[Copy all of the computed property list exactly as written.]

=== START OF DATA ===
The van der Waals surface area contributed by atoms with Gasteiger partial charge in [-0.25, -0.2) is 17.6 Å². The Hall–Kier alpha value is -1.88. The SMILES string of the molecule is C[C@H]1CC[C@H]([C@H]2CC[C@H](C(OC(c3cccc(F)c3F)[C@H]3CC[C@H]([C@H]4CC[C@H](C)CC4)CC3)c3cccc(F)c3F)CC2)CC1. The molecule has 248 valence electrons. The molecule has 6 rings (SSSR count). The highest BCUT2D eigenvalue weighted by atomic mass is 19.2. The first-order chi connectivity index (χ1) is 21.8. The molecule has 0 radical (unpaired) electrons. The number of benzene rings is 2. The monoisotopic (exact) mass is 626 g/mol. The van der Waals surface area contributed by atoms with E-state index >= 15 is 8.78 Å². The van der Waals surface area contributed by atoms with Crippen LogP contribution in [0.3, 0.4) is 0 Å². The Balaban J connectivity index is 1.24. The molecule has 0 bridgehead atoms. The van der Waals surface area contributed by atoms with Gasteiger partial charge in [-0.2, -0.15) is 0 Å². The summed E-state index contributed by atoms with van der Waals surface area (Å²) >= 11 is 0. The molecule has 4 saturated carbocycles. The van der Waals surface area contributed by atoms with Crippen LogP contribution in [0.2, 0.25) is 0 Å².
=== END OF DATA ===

The van der Waals surface area contributed by atoms with Gasteiger partial charge in [-0.25, -0.2) is 17.6 Å². The Hall–Kier alpha value is -1.88. The SMILES string of the molecule is C[C@H]1CC[C@H]([C@H]2CC[C@H](C(OC(c3cccc(F)c3F)[C@H]3CC[C@H]([C@H]4CC[C@H](C)CC4)CC3)c3cccc(F)c3F)CC2)CC1. The molecule has 248 valence electrons. The molecule has 6 rings (SSSR count). The highest BCUT2D eigenvalue weighted by atomic mass is 19.2. The first-order chi connectivity index (χ1) is 21.8. The molecule has 0 radical (unpaired) electrons. The number of benzene rings is 2. The monoisotopic (exact) mass is 626 g/mol. The van der Waals surface area contributed by atoms with E-state index >= 15 is 8.78 Å². The van der Waals surface area contributed by atoms with Crippen LogP contribution in [0.3, 0.4) is 0 Å². The Balaban J connectivity index is 1.24. The molecule has 0 bridgehead atoms. The van der Waals surface area contributed by atoms with Gasteiger partial charge in [-0.2, -0.15) is 0 Å². The summed E-state index contributed by atoms with van der Waals surface area (Å²) >= 11 is 0. The molecule has 4 saturated carbocycles. The van der Waals surface area contributed by atoms with Crippen LogP contribution in [0.2, 0.25) is 0 Å².